January 26, 2012
Russian employers are reminded to submit their 2013 foreign labor forecasts to their territorial labor and employment services no later than May 1, 2012.
Work Permit Forecast
As a follow up to our recent alert regarding announcement of the 2012 annual work permit quota (http://www.pro-linkglobal.com/uploads/immigration_alert/GLOBAL%20BRIEF_RUSSIAN%20FEDERATION_23%20JAN%202012.pdf), each calendar year the Russian labor and employment services require Russian companies registered with the Federal Migration Service to submit their forecast of foreign labor needs for the following year.
As the 2012 annual work permit quotas have been announced, Russian companies should review the number of allotments granted against their forecast submitted in 2011 to ascertain what types of positions were approved and the number of work permit slots actually granted for 2012. This would also include reviewing which foreign workers will require renewal of their work permits in 2013.
In connection with our earlier alert, Russian companies should also confirm with their local labor authorities if the preliminary list of 2012 quota-exempt positions will be available for sponsoring foreign workers in 2013.
ACTION ITEMS FOR EMPLOYERS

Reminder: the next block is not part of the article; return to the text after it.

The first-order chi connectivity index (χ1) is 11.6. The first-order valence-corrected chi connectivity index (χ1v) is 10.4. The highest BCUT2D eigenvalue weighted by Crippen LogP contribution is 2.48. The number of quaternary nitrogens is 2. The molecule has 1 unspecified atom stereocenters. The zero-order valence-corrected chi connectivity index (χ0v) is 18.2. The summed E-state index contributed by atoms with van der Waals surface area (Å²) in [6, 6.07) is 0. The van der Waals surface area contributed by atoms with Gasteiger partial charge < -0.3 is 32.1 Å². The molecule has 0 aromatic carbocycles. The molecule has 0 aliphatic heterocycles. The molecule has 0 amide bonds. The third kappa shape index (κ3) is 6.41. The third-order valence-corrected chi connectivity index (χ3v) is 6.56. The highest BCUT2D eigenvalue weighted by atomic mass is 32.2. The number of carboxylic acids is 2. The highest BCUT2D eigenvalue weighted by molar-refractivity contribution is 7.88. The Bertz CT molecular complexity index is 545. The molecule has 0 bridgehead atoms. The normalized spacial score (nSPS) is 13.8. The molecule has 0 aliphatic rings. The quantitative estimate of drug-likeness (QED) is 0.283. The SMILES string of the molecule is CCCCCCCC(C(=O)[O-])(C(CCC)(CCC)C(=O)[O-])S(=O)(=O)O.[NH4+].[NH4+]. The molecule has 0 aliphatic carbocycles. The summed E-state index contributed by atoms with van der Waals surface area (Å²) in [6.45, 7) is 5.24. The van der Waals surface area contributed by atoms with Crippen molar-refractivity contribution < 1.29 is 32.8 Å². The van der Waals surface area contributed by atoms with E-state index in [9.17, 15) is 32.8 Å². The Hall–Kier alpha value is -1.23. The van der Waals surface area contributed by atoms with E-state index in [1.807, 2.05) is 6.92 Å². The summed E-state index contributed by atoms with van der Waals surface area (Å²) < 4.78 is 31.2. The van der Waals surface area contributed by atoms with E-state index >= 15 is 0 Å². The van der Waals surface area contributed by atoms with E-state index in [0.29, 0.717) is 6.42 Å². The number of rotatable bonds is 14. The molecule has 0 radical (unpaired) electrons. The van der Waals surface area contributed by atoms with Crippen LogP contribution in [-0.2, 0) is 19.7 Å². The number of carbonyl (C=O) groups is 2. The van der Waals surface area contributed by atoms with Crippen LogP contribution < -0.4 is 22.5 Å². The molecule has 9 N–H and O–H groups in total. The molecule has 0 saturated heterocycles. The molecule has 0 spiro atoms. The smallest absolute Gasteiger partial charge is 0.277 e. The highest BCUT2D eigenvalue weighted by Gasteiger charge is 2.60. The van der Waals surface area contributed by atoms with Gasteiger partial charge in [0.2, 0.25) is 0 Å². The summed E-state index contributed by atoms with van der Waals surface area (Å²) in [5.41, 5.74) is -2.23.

Russian companies should be checking their work permit allotments granted for 2012 and take this information into account for submitting their 2013 forecast declarations.
Ideally, declarations should be submitted no later than the end of March/beginning of April 2012.
Pro-Link GLOBAL urges its clients to avoid submitting declarations at the end of April 2012, as online applications could be rejected due to a flood of last minute requests.
Failure to submit a timely declaration my adversely affect a Russian company’s ability to receive allotments for work permits and ability to renew existing work permits.
This news alert was provided in coordination with our Russian KGNM– VISTA Foreign Business Support.
Caveat Lector | Warning to Reader
This content is provided for general information purposes only and does not constitute legal advice or final guidance for any immigration matter. Readers are reminded that a country’s immigration laws and requirements may change with little to no advance public notice. Questions regarding specific immigration matters should be addressed to your Pro-Link GLOBAL specialist.